In the current era, the concept of RPG is a far-reaching idea. Having permeated into video games, the term itself has become corrupted, now really standing for gaming titles rather than, say, D&D.
In order to differentiate discussion, the community has simply added a suffix to our existing hobby. Now if you play RPGs based in real life, you play a ‘TTRPG’ or ‘Tabletop Roleplaying Game’. You probably knew that already.
The tabletop is based on the idea that the game of course functions around a table, with all of us sat round it. It’s a defining feature of the RPG, is the table. It gives you somewhere to roll dice. But I wonder, is it also kind of an anchor? How often do we investigate the medium of space in our games?
Last time I talked about DMing using your whole body and stepping away from the table. But maybe we can go a step further and look at how we design the space we play in and what happens when we remove the table.
In Space, Everyone Can Hear You Dream
Imagine a space. Then fill it with a table. Stick the players in and the game. Put the DM’s screen in. The focal point becomes the table. The imagination is poured there. It becomes the decided point. This is how TTRPGs run. It is a comfortable and useful base. There’s nothing wrong with it, per se. Most people play games like this all the time. It creates a situation where people feel protected by the table.
Now take the space. Move the table out. Try to make the seating comfortable for everyone playing. Leave a space in the middle. Throw down a battlemat when you need it but otherwise keep that space free for communication and the occasional place for the person speaking to stand if they like. Have people role dice on rulebooks. Doing this takes the focus off the board and onto the players, turning your game into a kind of community theatre.
This is the way I started playing RPGs. I’d grab a book and we’d play in a bedroom without a decent table. We’d play outside in a field. Yes, we were nerds who occasionally got air. After more than twenty-five years of doing this, here’s what I’ve found out about spaces we play RPGs in.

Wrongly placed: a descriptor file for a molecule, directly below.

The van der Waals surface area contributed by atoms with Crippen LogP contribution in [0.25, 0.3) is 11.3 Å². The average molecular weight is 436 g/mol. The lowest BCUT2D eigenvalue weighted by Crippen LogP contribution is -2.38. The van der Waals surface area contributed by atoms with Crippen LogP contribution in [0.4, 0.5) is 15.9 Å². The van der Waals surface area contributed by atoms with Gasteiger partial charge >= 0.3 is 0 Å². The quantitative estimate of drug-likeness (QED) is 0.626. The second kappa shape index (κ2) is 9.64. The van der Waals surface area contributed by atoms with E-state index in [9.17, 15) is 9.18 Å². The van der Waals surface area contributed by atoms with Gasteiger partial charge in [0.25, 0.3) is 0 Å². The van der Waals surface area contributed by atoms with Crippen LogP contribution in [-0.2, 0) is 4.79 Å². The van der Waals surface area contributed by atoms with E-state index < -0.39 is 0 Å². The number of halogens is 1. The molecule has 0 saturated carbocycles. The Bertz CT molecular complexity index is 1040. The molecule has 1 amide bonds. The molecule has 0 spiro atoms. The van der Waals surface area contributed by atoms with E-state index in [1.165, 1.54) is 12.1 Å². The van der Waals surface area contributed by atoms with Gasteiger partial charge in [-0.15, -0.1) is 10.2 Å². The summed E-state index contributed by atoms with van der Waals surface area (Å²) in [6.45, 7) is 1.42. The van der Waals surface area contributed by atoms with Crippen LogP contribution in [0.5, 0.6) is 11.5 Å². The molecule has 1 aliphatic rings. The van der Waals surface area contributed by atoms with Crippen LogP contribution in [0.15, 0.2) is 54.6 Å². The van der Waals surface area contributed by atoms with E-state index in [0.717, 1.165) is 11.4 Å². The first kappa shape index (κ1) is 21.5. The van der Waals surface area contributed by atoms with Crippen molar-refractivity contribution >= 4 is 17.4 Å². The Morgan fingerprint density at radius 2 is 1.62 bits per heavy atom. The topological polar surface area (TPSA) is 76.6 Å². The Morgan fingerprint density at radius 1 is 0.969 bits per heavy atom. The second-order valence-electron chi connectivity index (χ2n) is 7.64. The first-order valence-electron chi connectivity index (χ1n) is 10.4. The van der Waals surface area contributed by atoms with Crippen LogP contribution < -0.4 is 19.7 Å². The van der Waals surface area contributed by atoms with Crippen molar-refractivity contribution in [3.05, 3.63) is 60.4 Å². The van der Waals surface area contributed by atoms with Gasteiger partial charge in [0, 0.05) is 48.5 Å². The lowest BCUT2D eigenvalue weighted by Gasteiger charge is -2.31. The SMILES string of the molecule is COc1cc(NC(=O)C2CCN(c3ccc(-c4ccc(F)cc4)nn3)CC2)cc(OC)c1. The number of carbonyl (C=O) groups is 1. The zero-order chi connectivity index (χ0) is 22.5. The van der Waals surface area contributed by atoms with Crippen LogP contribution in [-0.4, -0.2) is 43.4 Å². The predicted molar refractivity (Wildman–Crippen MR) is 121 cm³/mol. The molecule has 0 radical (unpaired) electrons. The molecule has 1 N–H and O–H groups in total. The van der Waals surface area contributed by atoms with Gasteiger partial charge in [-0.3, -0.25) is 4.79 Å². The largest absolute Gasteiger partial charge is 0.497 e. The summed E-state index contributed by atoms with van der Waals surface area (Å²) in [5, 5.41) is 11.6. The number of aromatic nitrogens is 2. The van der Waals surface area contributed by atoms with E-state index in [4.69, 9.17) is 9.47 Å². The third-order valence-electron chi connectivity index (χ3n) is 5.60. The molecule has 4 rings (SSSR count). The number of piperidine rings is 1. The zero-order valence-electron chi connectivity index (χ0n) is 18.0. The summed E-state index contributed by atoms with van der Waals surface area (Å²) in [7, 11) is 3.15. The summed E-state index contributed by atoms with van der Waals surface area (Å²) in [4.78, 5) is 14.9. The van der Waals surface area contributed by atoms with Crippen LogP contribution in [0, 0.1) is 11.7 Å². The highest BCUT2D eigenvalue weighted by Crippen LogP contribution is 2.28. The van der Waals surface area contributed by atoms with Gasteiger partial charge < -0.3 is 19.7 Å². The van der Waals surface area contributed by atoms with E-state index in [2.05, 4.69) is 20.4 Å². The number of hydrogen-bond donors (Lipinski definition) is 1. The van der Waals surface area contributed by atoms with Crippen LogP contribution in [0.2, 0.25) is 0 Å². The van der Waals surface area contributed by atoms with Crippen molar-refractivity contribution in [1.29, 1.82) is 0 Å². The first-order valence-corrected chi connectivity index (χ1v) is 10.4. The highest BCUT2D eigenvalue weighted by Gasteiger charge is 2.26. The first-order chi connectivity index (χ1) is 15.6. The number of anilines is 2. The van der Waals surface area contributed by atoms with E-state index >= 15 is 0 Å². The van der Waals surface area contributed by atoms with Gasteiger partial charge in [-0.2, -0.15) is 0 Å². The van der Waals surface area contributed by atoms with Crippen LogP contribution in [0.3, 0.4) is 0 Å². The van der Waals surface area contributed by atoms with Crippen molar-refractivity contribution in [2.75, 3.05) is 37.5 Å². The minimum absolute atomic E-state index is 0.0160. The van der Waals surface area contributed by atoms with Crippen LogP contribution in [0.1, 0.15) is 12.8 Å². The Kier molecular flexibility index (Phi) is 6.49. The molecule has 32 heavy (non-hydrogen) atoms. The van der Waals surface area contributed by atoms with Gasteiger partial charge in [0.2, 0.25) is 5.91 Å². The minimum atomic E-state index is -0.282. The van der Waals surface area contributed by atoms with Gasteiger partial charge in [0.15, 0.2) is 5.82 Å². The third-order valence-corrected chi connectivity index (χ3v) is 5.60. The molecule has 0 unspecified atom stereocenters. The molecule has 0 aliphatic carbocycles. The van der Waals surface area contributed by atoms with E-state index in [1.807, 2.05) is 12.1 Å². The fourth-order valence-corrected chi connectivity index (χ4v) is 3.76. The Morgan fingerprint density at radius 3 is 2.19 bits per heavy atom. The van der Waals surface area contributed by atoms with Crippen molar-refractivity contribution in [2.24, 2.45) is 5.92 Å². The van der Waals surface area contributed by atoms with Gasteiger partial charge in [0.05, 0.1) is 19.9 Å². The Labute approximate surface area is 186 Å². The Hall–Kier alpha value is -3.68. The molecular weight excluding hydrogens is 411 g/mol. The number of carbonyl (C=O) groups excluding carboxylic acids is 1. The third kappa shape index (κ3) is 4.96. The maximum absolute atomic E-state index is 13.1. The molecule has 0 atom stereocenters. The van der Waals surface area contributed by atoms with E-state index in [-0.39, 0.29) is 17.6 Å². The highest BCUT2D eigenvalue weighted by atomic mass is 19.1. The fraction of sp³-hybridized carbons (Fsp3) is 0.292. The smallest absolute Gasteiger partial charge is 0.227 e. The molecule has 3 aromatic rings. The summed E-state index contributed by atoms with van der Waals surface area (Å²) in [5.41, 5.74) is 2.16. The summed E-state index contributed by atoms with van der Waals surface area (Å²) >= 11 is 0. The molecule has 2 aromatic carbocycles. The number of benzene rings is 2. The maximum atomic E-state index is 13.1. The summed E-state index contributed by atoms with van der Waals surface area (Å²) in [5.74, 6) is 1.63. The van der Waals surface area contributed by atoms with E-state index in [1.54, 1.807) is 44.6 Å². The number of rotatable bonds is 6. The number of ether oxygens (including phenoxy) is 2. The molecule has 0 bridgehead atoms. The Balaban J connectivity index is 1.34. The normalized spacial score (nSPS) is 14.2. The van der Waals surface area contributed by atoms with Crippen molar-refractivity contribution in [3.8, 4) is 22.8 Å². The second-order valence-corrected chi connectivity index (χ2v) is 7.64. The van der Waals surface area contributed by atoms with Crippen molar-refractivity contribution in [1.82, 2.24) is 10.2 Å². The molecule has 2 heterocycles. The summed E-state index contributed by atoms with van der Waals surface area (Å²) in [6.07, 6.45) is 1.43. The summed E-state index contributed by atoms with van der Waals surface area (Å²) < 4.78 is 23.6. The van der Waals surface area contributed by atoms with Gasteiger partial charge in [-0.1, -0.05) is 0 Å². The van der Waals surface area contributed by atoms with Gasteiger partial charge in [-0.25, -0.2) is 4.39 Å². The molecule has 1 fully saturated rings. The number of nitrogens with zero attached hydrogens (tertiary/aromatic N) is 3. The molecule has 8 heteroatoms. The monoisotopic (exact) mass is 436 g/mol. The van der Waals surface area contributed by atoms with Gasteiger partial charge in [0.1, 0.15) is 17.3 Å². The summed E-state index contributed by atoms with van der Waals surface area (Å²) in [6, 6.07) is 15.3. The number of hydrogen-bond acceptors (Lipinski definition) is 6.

Removing the table turns the whole space into the RPG area: For players, often the table exists as the ‘RPG space’. The game ends at the limits of the table. If they lean back in their chair and relax, they can lose focus on the game. If you remove the table, it creates a situation where the game instead ends at the limits of the room you are in. They act as if it is different and if they want to talk about something not related to the game, they tend to leave the space, which is oddly less destructive. While you have to fill someone in who has left the room for a bit, you have to fill them in anyway if they’ve been on their phone. I think this has to do with people’s perception of how a space is owned.
The further you expand a play space, the more you need to embrace chaos: If you use a board without a table at any point, everybody is going be to crouching over a battlemat. Dice are gonna go everywhere, resources are going to be spread around. You have to learn to love it if this style of play is going to work. Games run this way have a fair share of anarchy and it translates to the game itself. If you are the sort of GM who likes a big set up table and is particular about rules rather than just calling in the moment, then maybe it isn’t for you. But if you like two players interacting in an open space while you call the social roles on the fly and can mostly get by without a board, then go for it.